Indeed, reading was the only way I knew how to become a writer. I know that’s true to one degree or another for anyone who taps out words for a living, but for me it was about more than understanding the craft. It was also about navigating a feeling that I couldn’t be a writer, or shouldn’t. Was I really creative enough to write something people cared to read? Was I original enough? Reading, as simple an activity as it is, helped me realize more than once—because I often forgot—that I was looking at writing the wrong way. “Books,” as Cormac McCarthy once said, and as my husband, a writer himself, now likes to remind me, “are made out of other books.”
When I started writing my first book, the first thing I did was read a bunch of other books. I bought them at bookstores. I ordered them online. I kept them out of the library so long I maxed out my renewal allowances. I stacked them near my desk so that they were in reach, and so that I could glance at them and think: Those are my building blocks. I packed them into bags and a suitcase when I went to a writers’ retreat, re-creating my little library in an otherwise (blissfully) barebones studio.
Sisters in Hate: American Women on the Front Lines of White Nationalism is about exactly what the title suggests: the roles women have played in perpetuating far-right hate in America. It is a story told through the lens of three women’s lived experiences, braided with historical anecdotes and empirical research.
My book wouldn’t exist without those many books I read—and reread—written by journalists, historians, and social scientists. Nor would it exist without the work of other reporters as frightened by the resurgence of hate as I have been for the last several years. I say this all because while I hope that people read my book—my publicist would undoubtedly say that I should edit that to read “buy my book”—and find that it has a meaningful contribution to make, I also hope that it spurs people to read other books and articles about white nationalism. Ones already in the world, and ones yet to come. Just as books are made out of books, so should our understanding of the forces shaping our lives.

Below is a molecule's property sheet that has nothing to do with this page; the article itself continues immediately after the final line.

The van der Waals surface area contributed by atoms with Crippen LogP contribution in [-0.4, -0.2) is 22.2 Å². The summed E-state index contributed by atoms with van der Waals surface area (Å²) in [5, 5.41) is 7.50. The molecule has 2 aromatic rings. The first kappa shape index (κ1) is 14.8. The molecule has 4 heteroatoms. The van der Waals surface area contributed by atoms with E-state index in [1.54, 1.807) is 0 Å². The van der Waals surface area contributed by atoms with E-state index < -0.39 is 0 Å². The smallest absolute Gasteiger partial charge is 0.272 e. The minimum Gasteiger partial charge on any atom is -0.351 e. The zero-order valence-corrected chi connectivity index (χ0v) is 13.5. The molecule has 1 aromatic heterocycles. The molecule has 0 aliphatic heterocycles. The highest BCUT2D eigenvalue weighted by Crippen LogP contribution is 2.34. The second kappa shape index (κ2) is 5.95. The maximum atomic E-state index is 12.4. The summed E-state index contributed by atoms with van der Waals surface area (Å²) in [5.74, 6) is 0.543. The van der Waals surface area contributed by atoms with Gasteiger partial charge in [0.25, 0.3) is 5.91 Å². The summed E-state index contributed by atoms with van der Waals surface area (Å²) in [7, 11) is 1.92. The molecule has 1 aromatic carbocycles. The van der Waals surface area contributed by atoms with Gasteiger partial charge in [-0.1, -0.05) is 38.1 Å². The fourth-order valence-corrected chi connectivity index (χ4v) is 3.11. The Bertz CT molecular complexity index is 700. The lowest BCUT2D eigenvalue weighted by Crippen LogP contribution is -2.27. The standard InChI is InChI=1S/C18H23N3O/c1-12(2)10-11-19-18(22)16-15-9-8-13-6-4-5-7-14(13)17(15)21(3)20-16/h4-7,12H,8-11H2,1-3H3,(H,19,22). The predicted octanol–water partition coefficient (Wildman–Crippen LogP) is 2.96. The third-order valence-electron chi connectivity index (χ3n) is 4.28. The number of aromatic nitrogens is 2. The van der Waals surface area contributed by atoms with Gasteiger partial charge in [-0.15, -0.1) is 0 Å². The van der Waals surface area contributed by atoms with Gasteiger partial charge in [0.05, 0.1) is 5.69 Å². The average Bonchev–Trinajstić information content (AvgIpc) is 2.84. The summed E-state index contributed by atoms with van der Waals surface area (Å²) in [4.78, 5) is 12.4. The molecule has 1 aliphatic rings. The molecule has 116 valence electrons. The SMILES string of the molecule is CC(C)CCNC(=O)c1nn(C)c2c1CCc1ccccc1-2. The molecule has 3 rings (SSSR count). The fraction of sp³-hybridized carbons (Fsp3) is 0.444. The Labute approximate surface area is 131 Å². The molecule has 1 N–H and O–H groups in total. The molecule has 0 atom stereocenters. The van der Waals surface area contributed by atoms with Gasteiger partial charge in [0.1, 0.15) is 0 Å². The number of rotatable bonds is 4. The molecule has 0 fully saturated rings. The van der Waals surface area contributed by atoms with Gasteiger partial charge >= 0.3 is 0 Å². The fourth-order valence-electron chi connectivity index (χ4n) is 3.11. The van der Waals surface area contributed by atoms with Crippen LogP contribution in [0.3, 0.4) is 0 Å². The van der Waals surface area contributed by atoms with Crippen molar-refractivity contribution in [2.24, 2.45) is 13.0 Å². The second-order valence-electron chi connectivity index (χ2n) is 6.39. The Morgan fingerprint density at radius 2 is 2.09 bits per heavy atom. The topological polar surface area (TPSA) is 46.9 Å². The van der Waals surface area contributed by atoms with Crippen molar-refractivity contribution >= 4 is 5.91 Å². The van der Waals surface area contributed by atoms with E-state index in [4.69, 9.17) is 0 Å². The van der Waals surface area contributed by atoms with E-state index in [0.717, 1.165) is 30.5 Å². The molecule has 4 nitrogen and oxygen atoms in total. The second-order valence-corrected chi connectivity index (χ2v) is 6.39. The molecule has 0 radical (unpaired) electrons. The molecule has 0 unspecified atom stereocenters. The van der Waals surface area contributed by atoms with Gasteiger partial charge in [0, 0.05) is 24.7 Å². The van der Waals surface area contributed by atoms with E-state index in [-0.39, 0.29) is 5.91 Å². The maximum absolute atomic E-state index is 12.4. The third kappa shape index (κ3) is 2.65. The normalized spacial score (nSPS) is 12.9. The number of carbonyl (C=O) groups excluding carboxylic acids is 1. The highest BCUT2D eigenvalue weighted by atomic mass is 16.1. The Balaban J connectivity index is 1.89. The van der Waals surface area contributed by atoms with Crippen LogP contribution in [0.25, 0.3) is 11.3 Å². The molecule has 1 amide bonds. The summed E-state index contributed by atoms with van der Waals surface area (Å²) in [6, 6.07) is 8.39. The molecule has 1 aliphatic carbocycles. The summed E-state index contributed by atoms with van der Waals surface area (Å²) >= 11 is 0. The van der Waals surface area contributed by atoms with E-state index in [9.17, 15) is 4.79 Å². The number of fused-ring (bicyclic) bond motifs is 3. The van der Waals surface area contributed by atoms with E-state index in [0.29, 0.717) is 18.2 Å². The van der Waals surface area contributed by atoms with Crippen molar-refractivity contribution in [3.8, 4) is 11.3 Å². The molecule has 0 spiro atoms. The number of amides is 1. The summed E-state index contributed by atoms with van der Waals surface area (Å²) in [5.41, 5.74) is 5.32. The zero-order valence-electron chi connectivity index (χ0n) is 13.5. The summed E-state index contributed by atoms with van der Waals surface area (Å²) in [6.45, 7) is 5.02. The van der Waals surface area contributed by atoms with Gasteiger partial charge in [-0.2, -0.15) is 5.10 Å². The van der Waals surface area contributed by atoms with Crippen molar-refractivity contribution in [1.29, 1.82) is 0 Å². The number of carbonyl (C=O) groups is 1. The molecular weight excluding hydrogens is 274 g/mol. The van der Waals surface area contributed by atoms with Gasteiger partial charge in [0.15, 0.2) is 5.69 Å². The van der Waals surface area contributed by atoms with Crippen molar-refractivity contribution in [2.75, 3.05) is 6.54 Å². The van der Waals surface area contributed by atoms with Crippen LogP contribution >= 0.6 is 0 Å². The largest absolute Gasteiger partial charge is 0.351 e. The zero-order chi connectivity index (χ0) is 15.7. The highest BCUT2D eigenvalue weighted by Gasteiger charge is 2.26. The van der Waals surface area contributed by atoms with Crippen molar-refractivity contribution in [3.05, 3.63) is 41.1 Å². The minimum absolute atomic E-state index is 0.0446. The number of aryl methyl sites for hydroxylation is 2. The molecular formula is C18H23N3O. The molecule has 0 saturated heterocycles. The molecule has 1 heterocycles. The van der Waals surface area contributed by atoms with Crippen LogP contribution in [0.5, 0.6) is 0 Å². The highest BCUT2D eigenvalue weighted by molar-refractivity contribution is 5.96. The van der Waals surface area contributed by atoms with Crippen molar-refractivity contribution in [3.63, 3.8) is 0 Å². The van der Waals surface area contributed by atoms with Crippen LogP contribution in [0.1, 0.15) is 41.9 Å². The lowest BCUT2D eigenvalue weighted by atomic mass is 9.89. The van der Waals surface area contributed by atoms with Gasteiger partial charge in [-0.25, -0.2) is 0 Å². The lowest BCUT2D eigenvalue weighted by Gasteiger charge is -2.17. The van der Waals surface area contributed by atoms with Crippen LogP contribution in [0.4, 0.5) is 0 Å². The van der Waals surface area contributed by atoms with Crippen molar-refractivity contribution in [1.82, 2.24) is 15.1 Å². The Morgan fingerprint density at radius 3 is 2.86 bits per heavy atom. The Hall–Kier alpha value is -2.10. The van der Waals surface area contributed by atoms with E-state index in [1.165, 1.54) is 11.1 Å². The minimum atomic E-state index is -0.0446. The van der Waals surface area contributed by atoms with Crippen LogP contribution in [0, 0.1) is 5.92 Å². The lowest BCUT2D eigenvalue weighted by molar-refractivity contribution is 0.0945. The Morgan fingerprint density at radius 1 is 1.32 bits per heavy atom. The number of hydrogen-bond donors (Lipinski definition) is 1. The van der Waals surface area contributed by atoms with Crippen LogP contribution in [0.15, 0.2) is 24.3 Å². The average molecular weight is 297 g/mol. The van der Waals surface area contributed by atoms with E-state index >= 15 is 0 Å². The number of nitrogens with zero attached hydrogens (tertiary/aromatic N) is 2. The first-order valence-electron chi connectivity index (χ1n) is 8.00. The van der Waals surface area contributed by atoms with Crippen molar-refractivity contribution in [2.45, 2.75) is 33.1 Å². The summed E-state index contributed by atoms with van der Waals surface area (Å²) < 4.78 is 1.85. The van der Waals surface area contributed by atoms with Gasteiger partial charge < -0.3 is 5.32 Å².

But enough of the preaching, for this readership is surely the choir. I was thrilled this week to read many fantastic stories and compile them for your reading pleasure. Some are serious, others are funny, some are the perfect cocktail of both. I got lucky in curating a stretch when the great Tom Junod wrote a new banger of a feature. I was surprised to find myself turning again and again to a story about the ickiest of bodily functions. Yes, I suggest some pieces on the “cancel culture” debate, but don’t sleep on the one about honky-tonk devotees in Japan.
It’s been fun. Happy reading.